The Big Wait
Here we are - becalmed again after several days of really good progress with steady winds and slight to moderate seas. In a wind hole, which is that curse of sailors (see my Leg 1 blog). We are over two weeks, after setting sail from Cape Town and that rite of passage for ocean sailors, namely sailing through the Southern Ocean, still has not quite started. Admittedly, an unexpected turn of events came into play.
As Medical Assistant I had been involved with helping out, in conjunction with medics Anthonie and Holly, Skipper Ian and external medical advisers Praxes, on several injuries, mostly involving falls or sprains. In fact, we’ve used each type of wound closure: conventional stitches, adhesive strips and skin glue. However, in the middle of the night of November 22nd, I was awoken with the message that Andy Toms, a knee surgeon from Devon, England, had suspected acute appendicitis. This is one of the incidents one ponders about before setting sail but is not expected. Within an hour or so Praxes had prescribed two of the dozen or so antibiotics that we stock on board and a few hours later, Ian had decided to divert to the nearest port with good medical facilities. As we were already east of South Africa, we turned around and headed north-west towards Durban. After five days of sailing or motoring, whichever was fastest, we arrived in Durban at eight o’clock in the evening. We were escorted in by two lifeboats from the Durban 5 station of the National South African Rescue Institute (NSRI). At first, this seemed like overkill, but their training meeting occurs every Tuesday evening and it was a great opportunity for them to get more of their members acquainted with their two boats that are both less than twelve months old.
The reception was fantastic. The 911 NetCare ambulances were waiting for Andy and Thomas, who had non-life threatening injuries from a fall, but who nevertheless would benefit from a good check-over. Once in hospital Andy underwent several scans and blood tests and was in theatre by midnight, having his appendix removed. Andy had great care, but it was sad to lose such an accomplished crew mate who had been racing since his teenage years. The NSRI station offered us coffees and showers and even brought in spare towels so that we would not take damp ones back onto the boat. They provided diesel from their mobile bowser, even having to go back to the local filling station as our tanks were larger than their bowser’s capacity. So impressed by their service and friendliness that several of us either made or pledged donations. Also coming to our aid was Rob, a Clipper Race sailor living in Durban and competing on other legs on this race. He drove down with his 4x4 filled to the gunwales with the extra fresh food that our extended voyage to Fremantle would require. Within two hours we were sailing again, having had a complete refreshment and replenishment without the delays of customs and immigration.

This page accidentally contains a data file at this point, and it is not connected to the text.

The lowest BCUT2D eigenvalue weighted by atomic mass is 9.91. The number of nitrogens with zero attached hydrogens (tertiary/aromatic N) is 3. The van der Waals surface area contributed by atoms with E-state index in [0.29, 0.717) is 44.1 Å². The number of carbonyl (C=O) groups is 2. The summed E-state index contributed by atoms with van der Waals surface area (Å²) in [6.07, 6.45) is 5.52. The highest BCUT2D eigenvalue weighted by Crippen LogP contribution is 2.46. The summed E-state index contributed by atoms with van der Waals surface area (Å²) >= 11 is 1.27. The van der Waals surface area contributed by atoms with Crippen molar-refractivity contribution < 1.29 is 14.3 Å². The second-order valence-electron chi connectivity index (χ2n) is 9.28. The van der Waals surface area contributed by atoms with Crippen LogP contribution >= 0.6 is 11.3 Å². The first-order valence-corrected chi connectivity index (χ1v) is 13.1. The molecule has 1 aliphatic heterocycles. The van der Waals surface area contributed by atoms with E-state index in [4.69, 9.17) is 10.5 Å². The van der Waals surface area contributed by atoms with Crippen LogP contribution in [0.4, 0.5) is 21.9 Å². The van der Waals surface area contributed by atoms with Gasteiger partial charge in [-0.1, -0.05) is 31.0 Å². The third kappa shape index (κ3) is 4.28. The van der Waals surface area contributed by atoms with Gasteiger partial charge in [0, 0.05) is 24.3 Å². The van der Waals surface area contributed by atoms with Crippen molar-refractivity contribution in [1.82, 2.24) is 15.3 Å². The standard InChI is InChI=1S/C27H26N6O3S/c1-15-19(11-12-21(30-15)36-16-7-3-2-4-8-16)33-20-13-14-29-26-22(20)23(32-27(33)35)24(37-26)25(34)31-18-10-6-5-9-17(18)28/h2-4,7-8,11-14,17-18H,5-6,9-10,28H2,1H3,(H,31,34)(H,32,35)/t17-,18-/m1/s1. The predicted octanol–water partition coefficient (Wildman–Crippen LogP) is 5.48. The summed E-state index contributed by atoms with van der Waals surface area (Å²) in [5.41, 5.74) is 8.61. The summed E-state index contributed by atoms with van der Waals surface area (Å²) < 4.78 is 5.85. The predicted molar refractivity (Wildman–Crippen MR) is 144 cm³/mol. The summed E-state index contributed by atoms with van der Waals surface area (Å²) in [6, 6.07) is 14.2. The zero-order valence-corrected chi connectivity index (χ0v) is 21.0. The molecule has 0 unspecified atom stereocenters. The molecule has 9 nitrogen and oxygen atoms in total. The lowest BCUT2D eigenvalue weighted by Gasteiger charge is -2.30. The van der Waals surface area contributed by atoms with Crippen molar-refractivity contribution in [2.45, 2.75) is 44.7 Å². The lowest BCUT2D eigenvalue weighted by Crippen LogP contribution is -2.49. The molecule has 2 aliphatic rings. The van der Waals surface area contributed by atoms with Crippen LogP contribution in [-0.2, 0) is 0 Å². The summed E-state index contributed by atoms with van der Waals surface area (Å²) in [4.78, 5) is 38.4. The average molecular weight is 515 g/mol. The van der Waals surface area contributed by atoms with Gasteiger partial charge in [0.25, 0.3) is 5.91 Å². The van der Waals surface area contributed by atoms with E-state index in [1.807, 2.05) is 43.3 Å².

All told, our humanitarian diversion has probably cost us around eight days of race time. Historically MedEvac diversions have not been given a time allowance. This is understandable in that most diversions are as a result of sailing injuries and the onus is on the boat to minimise these as far as possible by training and procedures. However an unforeseen medical emergency that hits the boat from left field is a completely different event. That no time allowance has been granted for our humane action has left a bitter taste in the mouths of every man - and woman-jack of the entire crew. One hopes that the Race Committee can use some discretion in this particular instance.
Despite the above, everyone is exceedingly positive and in race-mode to get to Fremantle as quickly as possible. Yesterday was the start of Advent and it coincided with our regular Fun Day Sunday, which is largely driven by Sophie, and more recently John Dillon, the other JD! Christmas music abounded. There was a Father Christmas listening to pleas for presents from little boys and girls, with prosecuting and defending counsels making their eloquent yet outrageous statements against or for the hopeful ‘’child’. Sophie had provided mince pies for an evening dessert, so Commodore Keith and I, as Mothers for the day, responded as best as we could to provide a bird roast dinner, as an exception to our normal one-pot affairs. Chicken pieces were plucked from the small offcuts given to us in Durban, accompanied by carrots, cabbage and roast potatoes, which had to be rescued from the low thermal capacity of the oven and finished off in the frying pan.
Back to today and the big wait continues. However, we have taken the opportunity of the calm sea to take all the floorboards onto the deck for a good scrubbing. We are still moving very slowly towards the weather system that we expect will propel us at speed to Australia, where we will all either see our loved ones again, or continue towards them.